Are the Choices of People Stochastically Rational? A Stochastic Test of the Number of Revealed Preference Violations

Reprint No. 2014:28

Author(s): Per Hjertstrand and James L. SwoffordYear: 2014 Title: Empirical Economics Volume (No.): 46 (4) Pages: 1495–1519
Online article (restrictions may apply)

Revealed preference tests are frequently used to check data on the behavior of agents for consistency with economic theory. Unfortunately these tests lack a stochastic element and thus one violation of revealed preference causes a rejection of the behavior being tested. To remedy this lack of a stochastic element in revealed preference analysis, we suggest a general, simple, and intuitive statistical procedure to test whether the observed number of violations is more consistent with a pre-specified type of non-degenerate behavior than with rational behavior. We illustrate this general procedure with an example using uniform random behavior that allows researchers to test whether the actual number of violations of revealed preference is more consistent with uniform random behavior than rational behavior. This statistical test takes advantage of the fact that nonparametric revealed preference tests involve known prices and expenditures. Our illustrative example is accompanied by some Monte Carlo exercises showing that the uniform test performs very well. We implement our test using datasets from two well-known economic experiments. One is a dataset on altruistic choices from Andreoni and Miller (Econometrica 70:737–753, 2002). The second is a dataset on the choices made by subjects who act within a token economy from Battalio et al. (West Econ J 11:411–428, 1973) and Cox (Econ J 107:1054–1078, 1997). We find that for a majority of subjects in one altruistic behavior sub-experiment uniform random behavior can be rejected in favor of rational behavior at the 10 % level of significance. For all but one subject, living in the token economy, uniform random behavior cannot be rejected. For that one subject in the token experiment uniform random behavior is rejected in favor of perverse economic behavior.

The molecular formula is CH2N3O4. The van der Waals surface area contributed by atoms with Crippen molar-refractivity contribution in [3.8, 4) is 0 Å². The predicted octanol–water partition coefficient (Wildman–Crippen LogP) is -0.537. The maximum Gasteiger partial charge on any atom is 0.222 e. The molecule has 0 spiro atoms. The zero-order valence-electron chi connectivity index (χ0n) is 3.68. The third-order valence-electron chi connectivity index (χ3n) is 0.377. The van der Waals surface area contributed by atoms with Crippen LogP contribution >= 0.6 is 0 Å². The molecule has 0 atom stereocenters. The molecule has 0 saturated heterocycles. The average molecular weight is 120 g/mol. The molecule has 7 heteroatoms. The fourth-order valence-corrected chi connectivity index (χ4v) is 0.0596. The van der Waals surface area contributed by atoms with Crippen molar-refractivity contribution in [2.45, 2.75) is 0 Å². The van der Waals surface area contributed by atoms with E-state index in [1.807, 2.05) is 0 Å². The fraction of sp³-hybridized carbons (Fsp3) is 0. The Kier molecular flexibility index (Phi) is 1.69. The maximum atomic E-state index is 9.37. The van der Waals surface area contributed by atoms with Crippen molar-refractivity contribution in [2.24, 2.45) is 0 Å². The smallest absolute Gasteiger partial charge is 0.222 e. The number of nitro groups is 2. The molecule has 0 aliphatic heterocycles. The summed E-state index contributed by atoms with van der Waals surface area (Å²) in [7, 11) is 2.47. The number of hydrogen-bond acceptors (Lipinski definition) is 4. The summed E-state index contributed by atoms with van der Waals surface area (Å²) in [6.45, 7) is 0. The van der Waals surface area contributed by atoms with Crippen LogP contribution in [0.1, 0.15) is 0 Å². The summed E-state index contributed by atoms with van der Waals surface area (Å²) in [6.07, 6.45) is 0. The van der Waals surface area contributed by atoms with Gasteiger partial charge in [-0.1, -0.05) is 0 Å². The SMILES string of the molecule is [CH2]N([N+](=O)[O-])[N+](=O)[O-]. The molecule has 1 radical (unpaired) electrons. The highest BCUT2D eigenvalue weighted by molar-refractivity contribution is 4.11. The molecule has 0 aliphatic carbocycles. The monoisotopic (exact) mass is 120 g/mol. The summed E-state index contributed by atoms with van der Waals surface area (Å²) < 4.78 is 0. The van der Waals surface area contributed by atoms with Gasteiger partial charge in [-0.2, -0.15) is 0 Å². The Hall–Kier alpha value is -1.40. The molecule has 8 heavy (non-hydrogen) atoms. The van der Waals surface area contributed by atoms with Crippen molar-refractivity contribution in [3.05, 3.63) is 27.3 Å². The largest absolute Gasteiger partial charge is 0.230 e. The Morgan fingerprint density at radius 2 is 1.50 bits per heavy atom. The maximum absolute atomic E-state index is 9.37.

Hjertstrand, Per and James L. Swofford (2014), "Are the Choices of People Stochastically Rational? A Stochastic Test of the Number of Revealed Preference Violations". Empirical Economics 46(4), 1495–1519.

Per Hjertstrand


Ph: +46 8 665 4557

Sick of Inequality?

An Introduction to the Relationship between Inequality and Health

Sick of Inequality.jpg

In this book Andreas Bergh, Therese Nilsson, IFN and Lund University, and Daniel Waldenström, IFN and Paris School of Economics, France, review the latest research on the relationship between inequality and health. What does inequality mean for our health? Does increasing income inequality affect outcomes such as obesity, life expectancy and subjective well-being?


Seminars organized by IFN


To present ongoing research informal brown-bag seminars are held on Mondays at 11:30 am. This is an opportunity for IFN researchers to test ideas and results.

Academically oriented seminars are most of the time held on Wednesdays at 10 am. At these events researchers from IFN and other institutions present their research.

In addition, IFN organizes seminars open to the public. Topics for these are derived from the IFN research.

Research Institute of Industrial Economics, Grevgatan 34 - 2 fl, Box 55665, SE-102 15 Stockholm, Sweden | Phone: +46-(0)8-665 45 00 | info@ifn.se